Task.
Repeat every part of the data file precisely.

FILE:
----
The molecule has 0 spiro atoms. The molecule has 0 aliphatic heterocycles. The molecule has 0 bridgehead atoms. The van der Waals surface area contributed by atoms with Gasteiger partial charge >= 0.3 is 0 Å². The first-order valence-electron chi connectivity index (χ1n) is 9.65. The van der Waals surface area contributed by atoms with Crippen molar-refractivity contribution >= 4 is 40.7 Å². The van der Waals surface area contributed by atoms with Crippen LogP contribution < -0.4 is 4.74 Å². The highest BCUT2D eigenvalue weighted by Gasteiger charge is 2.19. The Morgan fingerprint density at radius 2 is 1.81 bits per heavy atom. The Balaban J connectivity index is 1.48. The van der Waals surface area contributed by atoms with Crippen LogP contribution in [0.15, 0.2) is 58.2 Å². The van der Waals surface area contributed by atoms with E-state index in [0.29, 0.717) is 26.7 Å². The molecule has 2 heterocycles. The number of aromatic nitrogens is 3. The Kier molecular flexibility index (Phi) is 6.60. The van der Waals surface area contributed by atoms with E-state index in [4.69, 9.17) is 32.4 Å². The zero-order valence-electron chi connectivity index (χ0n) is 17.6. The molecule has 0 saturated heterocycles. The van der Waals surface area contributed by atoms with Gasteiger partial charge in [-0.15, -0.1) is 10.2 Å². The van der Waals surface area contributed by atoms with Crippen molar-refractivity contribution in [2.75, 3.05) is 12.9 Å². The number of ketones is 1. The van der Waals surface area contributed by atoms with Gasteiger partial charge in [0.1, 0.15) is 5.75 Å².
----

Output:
The molecule has 0 spiro atoms. The molecule has 0 aliphatic heterocycles. The molecule has 0 bridgehead atoms. The van der Waals surface area contributed by atoms with Gasteiger partial charge >= 0.3 is 0 Å². The first-order valence-electron chi connectivity index (χ1n) is 9.65. The van der Waals surface area contributed by atoms with Crippen molar-refractivity contribution >= 4 is 40.7 Å². The van der Waals surface area contributed by atoms with Crippen LogP contribution < -0.4 is 4.74 Å². The highest BCUT2D eigenvalue weighted by Gasteiger charge is 2.19. The Morgan fingerprint density at radius 2 is 1.81 bits per heavy atom. The Balaban J connectivity index is 1.48. The van der Waals surface area contributed by atoms with Crippen LogP contribution in [0.15, 0.2) is 58.2 Å². The van der Waals surface area contributed by atoms with E-state index in [0.29, 0.717) is 26.7 Å². The molecule has 2 heterocycles. The number of aromatic nitrogens is 3. The Kier molecular flexibility index (Phi) is 6.60. The van der Waals surface area contributed by atoms with E-state index in [4.69, 9.17) is 32.4 Å². The zero-order valence-electron chi connectivity index (χ0n) is 17.6. The molecule has 0 saturated heterocycles. The van der Waals surface area contributed by atoms with Gasteiger partial charge in [-0.15, -0.1) is 10.2 Å². The van der Waals surface area contributed by atoms with Crippen molar-refractivity contribution in [2.75, 3.05) is 12.9 Å². The number of ketones is 1. The van der Waals surface area contributed by atoms with Gasteiger partial charge in [0.1, 0.15) is 5.75 Å².